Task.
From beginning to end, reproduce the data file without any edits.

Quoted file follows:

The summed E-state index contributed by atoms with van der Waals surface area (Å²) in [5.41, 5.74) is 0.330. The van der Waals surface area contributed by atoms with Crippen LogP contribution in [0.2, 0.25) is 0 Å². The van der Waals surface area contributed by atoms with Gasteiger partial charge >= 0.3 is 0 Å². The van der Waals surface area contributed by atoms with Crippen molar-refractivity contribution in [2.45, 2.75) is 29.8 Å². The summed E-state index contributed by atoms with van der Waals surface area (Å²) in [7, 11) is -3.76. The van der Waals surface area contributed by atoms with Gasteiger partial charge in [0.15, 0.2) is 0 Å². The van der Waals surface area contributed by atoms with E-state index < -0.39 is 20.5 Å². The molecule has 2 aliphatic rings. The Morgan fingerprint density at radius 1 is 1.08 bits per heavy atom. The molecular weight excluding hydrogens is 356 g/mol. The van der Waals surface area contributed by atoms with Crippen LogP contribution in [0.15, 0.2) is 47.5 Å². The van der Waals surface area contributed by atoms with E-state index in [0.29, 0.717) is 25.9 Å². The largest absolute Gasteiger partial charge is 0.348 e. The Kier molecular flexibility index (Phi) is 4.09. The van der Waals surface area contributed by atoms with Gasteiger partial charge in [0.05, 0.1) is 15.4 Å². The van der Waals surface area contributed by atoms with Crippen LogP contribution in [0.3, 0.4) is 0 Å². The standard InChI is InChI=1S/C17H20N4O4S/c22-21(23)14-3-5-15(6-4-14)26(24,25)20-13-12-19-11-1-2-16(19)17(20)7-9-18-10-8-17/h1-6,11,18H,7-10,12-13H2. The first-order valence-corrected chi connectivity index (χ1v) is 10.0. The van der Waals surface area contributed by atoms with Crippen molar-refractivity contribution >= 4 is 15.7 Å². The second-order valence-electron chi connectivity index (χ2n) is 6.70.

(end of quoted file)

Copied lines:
The summed E-state index contributed by atoms with van der Waals surface area (Å²) in [5.41, 5.74) is 0.330. The van der Waals surface area contributed by atoms with Crippen LogP contribution in [0.2, 0.25) is 0 Å². The van der Waals surface area contributed by atoms with Gasteiger partial charge >= 0.3 is 0 Å². The van der Waals surface area contributed by atoms with Crippen molar-refractivity contribution in [2.45, 2.75) is 29.8 Å². The summed E-state index contributed by atoms with van der Waals surface area (Å²) in [7, 11) is -3.76. The van der Waals surface area contributed by atoms with Gasteiger partial charge in [0.15, 0.2) is 0 Å². The van der Waals surface area contributed by atoms with E-state index < -0.39 is 20.5 Å². The molecule has 2 aliphatic rings. The Morgan fingerprint density at radius 1 is 1.08 bits per heavy atom. The molecular weight excluding hydrogens is 356 g/mol. The van der Waals surface area contributed by atoms with Crippen LogP contribution in [0.15, 0.2) is 47.5 Å². The van der Waals surface area contributed by atoms with E-state index in [0.29, 0.717) is 25.9 Å². The largest absolute Gasteiger partial charge is 0.348 e. The Kier molecular flexibility index (Phi) is 4.09. The van der Waals surface area contributed by atoms with Gasteiger partial charge in [0.05, 0.1) is 15.4 Å². The van der Waals surface area contributed by atoms with Crippen LogP contribution in [0.3, 0.4) is 0 Å². The standard InChI is InChI=1S/C17H20N4O4S/c22-21(23)14-3-5-15(6-4-14)26(24,25)20-13-12-19-11-1-2-16(19)17(20)7-9-18-10-8-17/h1-6,11,18H,7-10,12-13H2. The first-order valence-corrected chi connectivity index (χ1v) is 10.0. The van der Waals surface area contributed by atoms with Crippen molar-refractivity contribution >= 4 is 15.7 Å². The second-order valence-electron chi connectivity index (χ2n) is 6.70.